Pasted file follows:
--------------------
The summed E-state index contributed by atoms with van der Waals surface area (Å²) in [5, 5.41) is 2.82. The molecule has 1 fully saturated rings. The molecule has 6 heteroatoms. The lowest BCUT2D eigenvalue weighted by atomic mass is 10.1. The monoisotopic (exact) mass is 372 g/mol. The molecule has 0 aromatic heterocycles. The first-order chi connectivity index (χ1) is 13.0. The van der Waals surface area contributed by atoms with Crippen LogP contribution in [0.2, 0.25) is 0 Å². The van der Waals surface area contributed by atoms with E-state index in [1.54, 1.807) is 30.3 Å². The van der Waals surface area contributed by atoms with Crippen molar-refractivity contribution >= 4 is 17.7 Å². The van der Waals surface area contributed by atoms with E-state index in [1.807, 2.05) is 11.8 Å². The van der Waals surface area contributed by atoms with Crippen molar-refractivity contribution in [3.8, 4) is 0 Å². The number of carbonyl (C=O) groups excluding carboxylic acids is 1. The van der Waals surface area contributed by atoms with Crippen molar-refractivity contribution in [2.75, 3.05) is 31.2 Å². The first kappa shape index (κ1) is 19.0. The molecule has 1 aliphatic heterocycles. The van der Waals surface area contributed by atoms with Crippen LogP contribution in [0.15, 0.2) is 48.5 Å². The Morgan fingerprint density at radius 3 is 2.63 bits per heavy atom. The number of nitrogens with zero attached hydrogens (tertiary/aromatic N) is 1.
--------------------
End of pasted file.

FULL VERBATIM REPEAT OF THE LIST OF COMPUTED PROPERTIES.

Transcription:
The summed E-state index contributed by atoms with van der Waals surface area (Å²) in [5, 5.41) is 2.82. The molecule has 1 fully saturated rings. The molecule has 6 heteroatoms. The lowest BCUT2D eigenvalue weighted by atomic mass is 10.1. The monoisotopic (exact) mass is 372 g/mol. The molecule has 0 aromatic heterocycles. The first-order chi connectivity index (χ1) is 13.0. The van der Waals surface area contributed by atoms with Crippen LogP contribution in [0.2, 0.25) is 0 Å². The van der Waals surface area contributed by atoms with E-state index in [1.54, 1.807) is 30.3 Å². The van der Waals surface area contributed by atoms with Crippen molar-refractivity contribution >= 4 is 17.7 Å². The van der Waals surface area contributed by atoms with E-state index in [1.807, 2.05) is 11.8 Å². The van der Waals surface area contributed by atoms with Crippen molar-refractivity contribution in [3.8, 4) is 0 Å². The number of carbonyl (C=O) groups excluding carboxylic acids is 1. The van der Waals surface area contributed by atoms with Crippen molar-refractivity contribution in [2.75, 3.05) is 31.2 Å². The first kappa shape index (κ1) is 19.0. The molecule has 1 aliphatic heterocycles. The van der Waals surface area contributed by atoms with Crippen LogP contribution in [0.15, 0.2) is 48.5 Å². The Morgan fingerprint density at radius 3 is 2.63 bits per heavy atom. The number of nitrogens with zero attached hydrogens (tertiary/aromatic N) is 1.